Senate Republicans view New Hampshire frontrunner Kelly Ayotte as a key political asset as the GOP looks to make inroads with female voters and independents.
Ayotte has the backing of former vice presidential candidate and tea party doyenne Sarah Palin, yet aides note that she has maintained a sense of moderate appeal in ways that other conservatives, such as Nevada’s Sharron Angle and Delaware’s Christine O’Donnell, have not.
A 42-year-old mother of two and wife of an Iraq War veteran, Ayotte’s personal background is attractive to Senate GOP leaders who want a fresh face to help boost their message strategy next year.
“The addition of a Republican woman from New England who’s young, who’s a mom,” one senior GOP aide said, “all of these things broaden the Republican party’s appeal and say to different segments of the population, ‘This party has folks in it that are just like you.’”
Sen. Lisa Murkowski (Alaska) previously carried that role for Republicans, and she did so more visibly after becoming Conference vice chairwoman in 2009. But the GOP’s lone female leader resigned her post after losing her party’s primary to Joe Miller in August and deciding to pursue a write-in campaign for the general election. While some Republicans suggested Murkowski be replaced by another female Senator, the caucus elected Sen. John Barrasso (Wyo.) to the leadership job instead.
Neither of Maine’s GOP Senators, Olympia Snowe and Susan Collins, have leadership aspirations, and Sen. Kay Bailey Hutchison (Texas) already had her time in elected leadership, first as Conference vice chairwoman in 2001 and later as Republican Policy Committee chairwoman in 2007. Senate Republicans currently have no female legislators in their leadership ranks, while Democrats have several, including Conference Secretary Patty Murray (Wash.) and Steering and Outreach Committee Chairwoman Debbie Stabenow (Mich.).
This election cycle, in which Democrats are expected to lose at least one of their female Members, Sen. Blanche Lincoln (Ark.), and the GOP is running four female candidates, Republicans consider Ayotte to have great potential as the symbol of a new trend. The fact that she hails from New Hampshire, a state crucial in presidential politics, makes her even more attractive as a GOP spokeswoman in the Senate.
“Having a younger, dynamic female Senator in New Hampshire, I’m sure her name ID will go up as we go into that presidential cycle because there are going to be so many national names going into the state that will play into it as well,” one campaign operative said.
Indeed, nearly the entire Republican field of possible 2012 presidential contenders has come out to support Ayotte. In addition to Palin, former presidential candidate Sen. John McCain (Ariz.) visited the Granite State twice for Ayotte. Sens. John Thune (S.D.) and Tom Coburn (Okla.) held a fundraiser for her in New York this month, and she has been endorsed by former Massachusetts Gov. Mitt Romney, Minnesota Gov. Tim Pawlenty, Mississippi Gov. Haley Barbour and former Pennsylvania Sen. Rick Santorum.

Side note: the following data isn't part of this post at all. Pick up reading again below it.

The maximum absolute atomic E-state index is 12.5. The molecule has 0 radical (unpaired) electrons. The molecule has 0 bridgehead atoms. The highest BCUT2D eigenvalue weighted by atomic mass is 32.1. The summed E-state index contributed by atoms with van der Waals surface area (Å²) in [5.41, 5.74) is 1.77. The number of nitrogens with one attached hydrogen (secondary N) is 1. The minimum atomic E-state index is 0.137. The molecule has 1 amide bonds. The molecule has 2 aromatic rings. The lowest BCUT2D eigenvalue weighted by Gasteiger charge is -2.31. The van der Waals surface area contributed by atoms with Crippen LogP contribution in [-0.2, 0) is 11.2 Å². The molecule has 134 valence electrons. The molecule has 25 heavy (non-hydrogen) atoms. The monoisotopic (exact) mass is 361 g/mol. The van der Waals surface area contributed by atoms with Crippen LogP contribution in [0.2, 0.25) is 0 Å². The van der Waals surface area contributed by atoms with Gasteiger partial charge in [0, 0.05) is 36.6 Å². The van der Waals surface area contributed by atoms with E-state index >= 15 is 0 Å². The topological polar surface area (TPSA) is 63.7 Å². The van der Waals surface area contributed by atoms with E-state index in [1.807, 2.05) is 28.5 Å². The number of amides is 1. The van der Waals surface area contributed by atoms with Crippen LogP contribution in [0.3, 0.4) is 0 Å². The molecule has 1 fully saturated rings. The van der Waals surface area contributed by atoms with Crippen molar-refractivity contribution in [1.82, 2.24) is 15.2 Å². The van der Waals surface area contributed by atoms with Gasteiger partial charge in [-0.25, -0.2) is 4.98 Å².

Retiring Sen. Judd Gregg (R) regularly heaps praise on the candidate during weekly policy lunches with his Senate colleagues, and aides said her admirers include Minority Leader Mitch McConnell (Ky.) and Republican Conference Chairman Lamar Alexander (Tenn.), who attended a Washington, D.C., fundraiser hosted by Gregg last month for Ayotte and other New Hampshire candidates.
Ayotte has kept mum on leadership aspirations or what kind of role she might fill in broader Republican circles. Ayotte spokesman Jeff Grappone would only say, “Kelly’s entire focus right now is on beating [Rep.] Paul Hodes.”
“In the Senate, she will get to work cutting spending, cutting taxes and getting our economy back on track,” Grappone added.
Republicans predict that the fiscally conservative Ayotte could be a strong voice on financial matters, a mantle often carried in the chamber by Gregg. And while it appears unlikely any leadership spots will be available early next year, Republican aides still maintained that McConnell and others will find high-profile opportunities for Ayotte.
“She will be a leading Republican woman voice in the Senate,” one GOP staffer said.
Yet Democrats are quick to point out Ayotte’s conservative views against abortion rights and her desire to repeal the health care reform law, views that they assert are harmful to women votes.
“This election isn’t about sending people to Washington to help the GOP rebrand itself. It’s about sending people there who know what it means to stand up and fight for women of this country,” said Valerie Martin, Hodes’ campaign manager. “Female voters respond to candidates who stand up for the things they believe in, and Kelly Ayotte’s record in that regard is unimpressive and uninspiring.”
Ayotte leads Hodes among likely female voters 43 percent to 38 percent, according to a University of New Hampshire poll conducted Oct. 7 -12. She was on par with him among young voters, a bloc that typically leans Democratic, and she held a 15-point advantage overall against Hodes.
Sen. Dianne Feinstein, D-Calif., chairman of the Senate Intelligence Committee, speaks with reporters in the Capitol after a speech on the Senate floor that accused the CIA of searching computers set up for Congressional staff for their research of interrogation programs.